Csontvry was a Prophet and an Artist at the same time. He was the prophet of the Postimpressionism in Hungary, and like other prophets, he was not welcome in his own country. And as a true Artist, he
chased his dreams, ideas and goals no matter what was the cost. His whole oeuvre is a unique treasure
which should be cherished not only by his native country, but the whole World.
A goal promised by God, that what he reflects to, in his records as well.
See his portait and the plaque table in Appendix




Sketch from 1894


Sketch from 1894


Half distance

La Disputa by Raphael illustration of composition and painting


Comparison of La Disputa and Baalbek

Hyperbolic horizont

Upper horizont
Reversed aerial perspective

Plain, field

General perspective

Facade views

Horizont zone


Frontal perspective

Baalbek by Csontvry illustration of composition and painting

* Axonometria or axonometric projection is a type of parallel projection, more specifically a type of orthographic projection,
used to create a pictorial drawing of an object, where the object is rotated along one or more of its axes relative to the plane of

Sacrificial Stone in Baalbek


The solitary cedar (1907)


Paintings originated from Baalbek

Ruins of the Jupiter Temple in Athens (1904)

Pilgrimage to the Cedars in

Lebanon (1907)

Ruins of the Greek Theatre in Taormina, 1904-05, Oil on canvas, 302 x 570 cm (Hungarian National Gallery, Budapest)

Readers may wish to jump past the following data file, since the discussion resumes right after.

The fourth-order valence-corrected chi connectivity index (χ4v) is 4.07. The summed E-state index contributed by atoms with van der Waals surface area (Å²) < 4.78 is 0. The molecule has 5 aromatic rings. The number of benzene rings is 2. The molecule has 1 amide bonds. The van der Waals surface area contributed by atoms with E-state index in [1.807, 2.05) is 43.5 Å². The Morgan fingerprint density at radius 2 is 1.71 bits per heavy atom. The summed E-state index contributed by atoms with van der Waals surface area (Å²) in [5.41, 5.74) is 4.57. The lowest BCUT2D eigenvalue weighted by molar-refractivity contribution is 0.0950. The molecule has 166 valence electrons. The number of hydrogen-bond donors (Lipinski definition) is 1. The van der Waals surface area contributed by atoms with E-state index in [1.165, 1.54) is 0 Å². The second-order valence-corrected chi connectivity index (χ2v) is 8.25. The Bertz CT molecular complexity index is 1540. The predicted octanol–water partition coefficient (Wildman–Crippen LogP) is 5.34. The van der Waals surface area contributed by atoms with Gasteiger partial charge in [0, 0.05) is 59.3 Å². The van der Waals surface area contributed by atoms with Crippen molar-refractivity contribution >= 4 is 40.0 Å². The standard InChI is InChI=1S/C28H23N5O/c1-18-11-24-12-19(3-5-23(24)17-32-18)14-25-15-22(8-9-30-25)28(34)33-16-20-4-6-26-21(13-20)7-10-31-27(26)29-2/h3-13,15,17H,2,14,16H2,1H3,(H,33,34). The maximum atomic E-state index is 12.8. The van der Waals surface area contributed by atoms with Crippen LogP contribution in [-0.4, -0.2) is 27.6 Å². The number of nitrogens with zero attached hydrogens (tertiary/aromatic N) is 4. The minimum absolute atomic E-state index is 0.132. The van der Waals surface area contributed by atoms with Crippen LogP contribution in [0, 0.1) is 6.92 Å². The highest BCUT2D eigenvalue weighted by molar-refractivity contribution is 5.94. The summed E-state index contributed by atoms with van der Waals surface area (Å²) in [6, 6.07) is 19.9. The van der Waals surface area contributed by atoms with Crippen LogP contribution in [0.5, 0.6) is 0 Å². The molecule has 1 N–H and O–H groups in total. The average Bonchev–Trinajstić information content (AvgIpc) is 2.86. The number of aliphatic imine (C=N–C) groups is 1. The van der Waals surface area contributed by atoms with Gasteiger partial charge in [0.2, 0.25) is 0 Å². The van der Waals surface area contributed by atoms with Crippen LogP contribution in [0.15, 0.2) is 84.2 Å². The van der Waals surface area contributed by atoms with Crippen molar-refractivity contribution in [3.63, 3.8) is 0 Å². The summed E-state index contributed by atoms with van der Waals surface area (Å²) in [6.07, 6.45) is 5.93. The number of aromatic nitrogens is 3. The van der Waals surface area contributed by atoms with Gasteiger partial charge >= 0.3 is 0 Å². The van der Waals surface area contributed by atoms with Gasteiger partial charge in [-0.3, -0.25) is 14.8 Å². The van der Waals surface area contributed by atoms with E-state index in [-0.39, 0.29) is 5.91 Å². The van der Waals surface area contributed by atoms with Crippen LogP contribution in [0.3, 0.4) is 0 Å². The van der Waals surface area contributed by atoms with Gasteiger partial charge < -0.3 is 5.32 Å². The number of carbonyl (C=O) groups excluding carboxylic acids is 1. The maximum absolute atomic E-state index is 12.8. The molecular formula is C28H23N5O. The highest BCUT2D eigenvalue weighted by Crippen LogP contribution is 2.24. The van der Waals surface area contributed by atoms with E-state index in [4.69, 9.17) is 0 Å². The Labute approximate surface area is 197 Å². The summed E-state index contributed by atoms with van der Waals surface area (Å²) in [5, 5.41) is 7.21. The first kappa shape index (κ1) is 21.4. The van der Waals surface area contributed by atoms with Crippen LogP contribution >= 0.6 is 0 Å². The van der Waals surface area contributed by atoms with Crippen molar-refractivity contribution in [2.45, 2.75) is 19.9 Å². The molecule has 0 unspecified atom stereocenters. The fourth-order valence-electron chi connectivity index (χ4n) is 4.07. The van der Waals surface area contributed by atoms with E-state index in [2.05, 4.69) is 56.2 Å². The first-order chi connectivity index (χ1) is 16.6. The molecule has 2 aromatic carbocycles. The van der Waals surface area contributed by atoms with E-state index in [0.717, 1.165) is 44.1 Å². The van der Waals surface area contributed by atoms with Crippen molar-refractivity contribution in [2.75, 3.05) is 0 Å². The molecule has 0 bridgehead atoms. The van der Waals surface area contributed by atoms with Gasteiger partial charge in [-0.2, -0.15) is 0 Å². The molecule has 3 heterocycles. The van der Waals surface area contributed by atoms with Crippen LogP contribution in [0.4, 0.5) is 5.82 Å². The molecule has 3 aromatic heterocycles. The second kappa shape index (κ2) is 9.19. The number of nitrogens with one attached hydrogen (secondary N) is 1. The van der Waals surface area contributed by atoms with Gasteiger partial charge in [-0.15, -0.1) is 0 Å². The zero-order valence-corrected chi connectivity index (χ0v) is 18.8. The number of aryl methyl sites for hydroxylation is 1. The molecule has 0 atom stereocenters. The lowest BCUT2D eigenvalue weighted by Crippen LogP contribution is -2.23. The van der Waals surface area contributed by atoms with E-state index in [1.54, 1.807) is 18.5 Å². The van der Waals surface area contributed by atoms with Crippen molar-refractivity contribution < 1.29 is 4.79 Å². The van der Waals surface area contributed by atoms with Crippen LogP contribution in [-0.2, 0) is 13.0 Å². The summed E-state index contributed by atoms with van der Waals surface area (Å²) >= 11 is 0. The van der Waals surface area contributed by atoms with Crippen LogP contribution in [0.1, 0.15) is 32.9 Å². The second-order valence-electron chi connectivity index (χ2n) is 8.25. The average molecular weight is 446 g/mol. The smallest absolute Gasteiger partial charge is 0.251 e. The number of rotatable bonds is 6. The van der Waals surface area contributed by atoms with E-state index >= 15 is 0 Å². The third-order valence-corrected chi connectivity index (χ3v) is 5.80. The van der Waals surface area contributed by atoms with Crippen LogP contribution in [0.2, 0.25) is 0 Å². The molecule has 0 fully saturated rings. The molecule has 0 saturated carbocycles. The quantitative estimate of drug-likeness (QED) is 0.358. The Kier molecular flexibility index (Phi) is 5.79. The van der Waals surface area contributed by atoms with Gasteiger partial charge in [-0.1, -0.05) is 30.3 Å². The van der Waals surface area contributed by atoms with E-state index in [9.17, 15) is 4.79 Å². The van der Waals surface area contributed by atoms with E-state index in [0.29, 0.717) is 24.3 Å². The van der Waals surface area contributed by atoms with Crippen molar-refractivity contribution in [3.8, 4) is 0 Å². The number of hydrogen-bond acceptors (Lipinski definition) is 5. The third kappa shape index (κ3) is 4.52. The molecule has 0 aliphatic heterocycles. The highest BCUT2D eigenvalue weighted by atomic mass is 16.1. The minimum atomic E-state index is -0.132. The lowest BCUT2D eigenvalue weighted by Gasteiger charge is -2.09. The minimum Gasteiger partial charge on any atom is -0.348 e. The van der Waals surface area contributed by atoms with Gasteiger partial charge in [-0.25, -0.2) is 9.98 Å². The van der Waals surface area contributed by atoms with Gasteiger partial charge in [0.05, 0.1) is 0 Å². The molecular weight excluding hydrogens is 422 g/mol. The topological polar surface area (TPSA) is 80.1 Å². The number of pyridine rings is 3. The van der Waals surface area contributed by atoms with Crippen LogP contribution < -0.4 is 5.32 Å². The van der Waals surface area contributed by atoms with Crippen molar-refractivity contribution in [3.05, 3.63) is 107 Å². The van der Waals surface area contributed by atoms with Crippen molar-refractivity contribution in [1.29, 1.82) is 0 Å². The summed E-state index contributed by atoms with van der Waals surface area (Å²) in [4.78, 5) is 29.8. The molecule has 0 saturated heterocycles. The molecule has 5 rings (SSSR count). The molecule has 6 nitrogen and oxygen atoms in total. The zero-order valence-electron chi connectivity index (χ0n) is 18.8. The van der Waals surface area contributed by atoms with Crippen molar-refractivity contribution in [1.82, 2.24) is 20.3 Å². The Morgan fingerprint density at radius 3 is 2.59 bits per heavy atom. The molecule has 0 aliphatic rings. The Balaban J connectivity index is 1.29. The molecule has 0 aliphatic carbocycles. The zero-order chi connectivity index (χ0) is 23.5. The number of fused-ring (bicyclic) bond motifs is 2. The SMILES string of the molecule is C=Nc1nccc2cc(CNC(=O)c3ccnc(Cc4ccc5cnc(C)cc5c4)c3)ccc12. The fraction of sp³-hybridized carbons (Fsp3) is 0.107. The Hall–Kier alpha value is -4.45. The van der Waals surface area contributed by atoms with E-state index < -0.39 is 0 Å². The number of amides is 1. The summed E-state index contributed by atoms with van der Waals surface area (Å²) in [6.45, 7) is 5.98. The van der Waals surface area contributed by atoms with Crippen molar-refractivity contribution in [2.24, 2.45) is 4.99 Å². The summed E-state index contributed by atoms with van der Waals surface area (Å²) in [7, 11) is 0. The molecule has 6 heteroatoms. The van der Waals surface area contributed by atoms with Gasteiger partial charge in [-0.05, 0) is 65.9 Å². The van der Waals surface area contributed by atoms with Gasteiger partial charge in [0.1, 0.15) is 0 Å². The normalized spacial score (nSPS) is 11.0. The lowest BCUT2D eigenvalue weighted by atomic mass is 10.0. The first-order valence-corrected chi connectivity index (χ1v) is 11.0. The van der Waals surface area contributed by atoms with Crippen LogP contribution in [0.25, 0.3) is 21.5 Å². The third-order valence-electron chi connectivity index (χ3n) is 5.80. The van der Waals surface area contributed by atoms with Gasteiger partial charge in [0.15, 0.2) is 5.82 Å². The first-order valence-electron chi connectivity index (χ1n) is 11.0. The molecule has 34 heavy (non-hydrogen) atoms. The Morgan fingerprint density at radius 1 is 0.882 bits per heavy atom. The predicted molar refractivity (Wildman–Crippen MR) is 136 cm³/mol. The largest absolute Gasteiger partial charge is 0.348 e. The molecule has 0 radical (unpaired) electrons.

Statue and memorial plaque of Gedeon Gerlczy

Janus Pannonius Museum at Pcs (Hungary) photograph


Literature and sources

Romvry, Ferenc: Csontvry Kosztka Tivadar 1853-1919
Alexandra Kiad, Pcs, 1999
Csontvry Kosztka Tivadar: nletrajz (Autobiography)
Magvet kiad, Budapest, 1982 free translations by Johanna Fldesi
Magyar letrajzi Lexikon 1000-1900 (Hungarian Biographical Lexicon)
The first big motif: The Valley of Tarpatak in the Ttra
Fine Arts in Hungary
My own notes
Nmeth, Lajos: Baalbek
Kpzmvszeti Alap Kiadvllalata, Budapest, 1980
Romvry, Ferenc: Csontvry Kosztka Tivadar 1853-1919
Alexandra Kiad, Pcs, 1999
Lehel, Ferenc: Csontvry (Edited, collected and the introduction written by Tibor Miltnyi)
Szellemkp BT, Budapest, 1998
My own notes

Index of paintings
Csontvry-Kosztka, Tivadar: Springtime in Mostar,
1903, Oil on canvas, 69 91 cm; Janus Pannonius Museum at Pcs
Csontvry-Kosztka, Tivadar: Self-Portrait
c. 1900, Oil on canvas, 67 39,5 cm; Hungarian National Gallery, Budapest
Csontvry-Kosztka, Tivadar: The Valley of Tarpatak in the Ttra
1904-05; Oil on canvas, 236 400 cm; Janus Pannonius Museum at Pcs
Csontvry-Kosztka, Tivadar: Baalbek
1906; Oil on canvas, 385 714,5 cm; Janus Pannonius Museum at Pcs
Csontvry-Kosztka, Tivadar: Sacrificial Stone in Baalbek
1906-07, oil on canvas, 110 130,5 cm; in private collection
Csontvry-Kosztka, Tivadar: The solitary cedar
1907, oil on canvas 194 248 cm; Janus Pannonius Museum at Pcs
Csontvry-Kosztka, Tivadar: Pilgrimage to the Cedars in Lebanon